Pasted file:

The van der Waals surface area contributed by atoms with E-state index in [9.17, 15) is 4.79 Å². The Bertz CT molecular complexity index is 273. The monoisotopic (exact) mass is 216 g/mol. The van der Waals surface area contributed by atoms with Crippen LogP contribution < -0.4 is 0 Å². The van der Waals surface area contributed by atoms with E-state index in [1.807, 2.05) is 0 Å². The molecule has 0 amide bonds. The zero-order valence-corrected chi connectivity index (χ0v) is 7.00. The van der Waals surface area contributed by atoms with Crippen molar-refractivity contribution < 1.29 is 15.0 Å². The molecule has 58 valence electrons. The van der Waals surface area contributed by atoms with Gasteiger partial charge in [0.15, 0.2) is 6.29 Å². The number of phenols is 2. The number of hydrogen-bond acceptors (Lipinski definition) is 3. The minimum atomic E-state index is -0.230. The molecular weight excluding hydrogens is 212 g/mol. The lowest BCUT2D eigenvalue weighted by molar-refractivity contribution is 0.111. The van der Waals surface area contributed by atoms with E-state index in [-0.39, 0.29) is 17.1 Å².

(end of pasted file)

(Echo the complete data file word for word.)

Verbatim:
The van der Waals surface area contributed by atoms with E-state index in [9.17, 15) is 4.79 Å². The Bertz CT molecular complexity index is 273. The monoisotopic (exact) mass is 216 g/mol. The van der Waals surface area contributed by atoms with Crippen LogP contribution < -0.4 is 0 Å². The van der Waals surface area contributed by atoms with E-state index in [1.807, 2.05) is 0 Å². The molecule has 0 amide bonds. The zero-order valence-corrected chi connectivity index (χ0v) is 7.00. The van der Waals surface area contributed by atoms with Crippen molar-refractivity contribution < 1.29 is 15.0 Å². The molecule has 58 valence electrons. The van der Waals surface area contributed by atoms with Gasteiger partial charge in [0.15, 0.2) is 6.29 Å². The number of phenols is 2. The number of hydrogen-bond acceptors (Lipinski definition) is 3. The minimum atomic E-state index is -0.230. The molecular weight excluding hydrogens is 212 g/mol. The lowest BCUT2D eigenvalue weighted by molar-refractivity contribution is 0.111. The van der Waals surface area contributed by atoms with E-state index in [-0.39, 0.29) is 17.1 Å².